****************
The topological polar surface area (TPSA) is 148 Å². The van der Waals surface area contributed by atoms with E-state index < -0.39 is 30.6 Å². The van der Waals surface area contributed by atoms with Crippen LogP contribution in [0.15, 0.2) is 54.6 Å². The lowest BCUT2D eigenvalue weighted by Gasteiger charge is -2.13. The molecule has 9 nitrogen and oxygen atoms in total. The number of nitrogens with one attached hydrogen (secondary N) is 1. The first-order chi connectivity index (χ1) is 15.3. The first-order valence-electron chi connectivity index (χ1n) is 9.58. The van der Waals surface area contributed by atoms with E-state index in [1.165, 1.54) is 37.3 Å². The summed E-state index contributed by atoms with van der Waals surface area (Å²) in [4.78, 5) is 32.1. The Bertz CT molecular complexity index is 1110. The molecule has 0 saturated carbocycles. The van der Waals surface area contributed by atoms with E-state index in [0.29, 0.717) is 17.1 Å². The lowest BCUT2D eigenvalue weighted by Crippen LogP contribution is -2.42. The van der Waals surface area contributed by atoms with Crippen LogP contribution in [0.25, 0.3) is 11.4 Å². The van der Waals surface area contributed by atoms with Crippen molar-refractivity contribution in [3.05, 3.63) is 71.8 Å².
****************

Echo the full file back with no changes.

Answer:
The topological polar surface area (TPSA) is 148 Å². The van der Waals surface area contributed by atoms with E-state index < -0.39 is 30.6 Å². The van der Waals surface area contributed by atoms with Crippen LogP contribution in [0.15, 0.2) is 54.6 Å². The lowest BCUT2D eigenvalue weighted by Gasteiger charge is -2.13. The molecule has 9 nitrogen and oxygen atoms in total. The number of nitrogens with one attached hydrogen (secondary N) is 1. The first-order chi connectivity index (χ1) is 15.3. The first-order valence-electron chi connectivity index (χ1n) is 9.58. The van der Waals surface area contributed by atoms with E-state index in [1.165, 1.54) is 37.3 Å². The summed E-state index contributed by atoms with van der Waals surface area (Å²) in [4.78, 5) is 32.1. The Bertz CT molecular complexity index is 1110. The molecule has 0 saturated carbocycles. The van der Waals surface area contributed by atoms with E-state index in [0.29, 0.717) is 17.1 Å². The lowest BCUT2D eigenvalue weighted by Crippen LogP contribution is -2.42. The van der Waals surface area contributed by atoms with Crippen LogP contribution in [0.25, 0.3) is 11.4 Å². The van der Waals surface area contributed by atoms with Crippen molar-refractivity contribution in [3.05, 3.63) is 71.8 Å².